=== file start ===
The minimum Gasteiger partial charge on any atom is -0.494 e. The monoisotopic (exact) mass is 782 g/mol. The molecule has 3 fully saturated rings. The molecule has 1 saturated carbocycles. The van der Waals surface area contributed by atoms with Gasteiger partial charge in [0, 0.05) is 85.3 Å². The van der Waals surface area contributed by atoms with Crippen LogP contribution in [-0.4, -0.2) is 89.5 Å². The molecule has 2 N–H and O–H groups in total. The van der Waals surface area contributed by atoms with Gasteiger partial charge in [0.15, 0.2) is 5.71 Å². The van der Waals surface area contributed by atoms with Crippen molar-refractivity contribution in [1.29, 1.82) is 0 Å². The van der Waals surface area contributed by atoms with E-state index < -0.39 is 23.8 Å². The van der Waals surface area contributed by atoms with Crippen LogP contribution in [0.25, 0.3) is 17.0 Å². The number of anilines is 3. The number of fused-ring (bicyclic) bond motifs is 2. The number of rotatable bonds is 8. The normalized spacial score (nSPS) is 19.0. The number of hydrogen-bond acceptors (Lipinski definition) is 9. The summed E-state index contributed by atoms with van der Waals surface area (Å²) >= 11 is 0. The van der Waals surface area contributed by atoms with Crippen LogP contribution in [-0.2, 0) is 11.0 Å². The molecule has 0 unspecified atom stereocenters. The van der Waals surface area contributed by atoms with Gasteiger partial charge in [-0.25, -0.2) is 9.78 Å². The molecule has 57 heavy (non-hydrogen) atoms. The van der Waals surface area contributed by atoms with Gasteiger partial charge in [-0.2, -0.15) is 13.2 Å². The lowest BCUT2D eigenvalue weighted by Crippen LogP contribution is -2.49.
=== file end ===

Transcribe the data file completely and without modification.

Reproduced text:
The minimum Gasteiger partial charge on any atom is -0.494 e. The monoisotopic (exact) mass is 782 g/mol. The molecule has 3 fully saturated rings. The molecule has 1 saturated carbocycles. The van der Waals surface area contributed by atoms with Gasteiger partial charge in [0, 0.05) is 85.3 Å². The van der Waals surface area contributed by atoms with Crippen LogP contribution in [-0.4, -0.2) is 89.5 Å². The molecule has 2 N–H and O–H groups in total. The van der Waals surface area contributed by atoms with Gasteiger partial charge in [0.15, 0.2) is 5.71 Å². The van der Waals surface area contributed by atoms with Crippen molar-refractivity contribution in [1.29, 1.82) is 0 Å². The van der Waals surface area contributed by atoms with E-state index < -0.39 is 23.8 Å². The van der Waals surface area contributed by atoms with Crippen LogP contribution in [0.25, 0.3) is 17.0 Å². The number of anilines is 3. The number of fused-ring (bicyclic) bond motifs is 2. The number of rotatable bonds is 8. The normalized spacial score (nSPS) is 19.0. The number of hydrogen-bond acceptors (Lipinski definition) is 9. The summed E-state index contributed by atoms with van der Waals surface area (Å²) >= 11 is 0. The van der Waals surface area contributed by atoms with Crippen LogP contribution in [-0.2, 0) is 11.0 Å². The molecule has 0 unspecified atom stereocenters. The van der Waals surface area contributed by atoms with Gasteiger partial charge in [-0.25, -0.2) is 9.78 Å². The molecule has 57 heavy (non-hydrogen) atoms. The van der Waals surface area contributed by atoms with Gasteiger partial charge in [-0.2, -0.15) is 13.2 Å². The lowest BCUT2D eigenvalue weighted by Crippen LogP contribution is -2.49.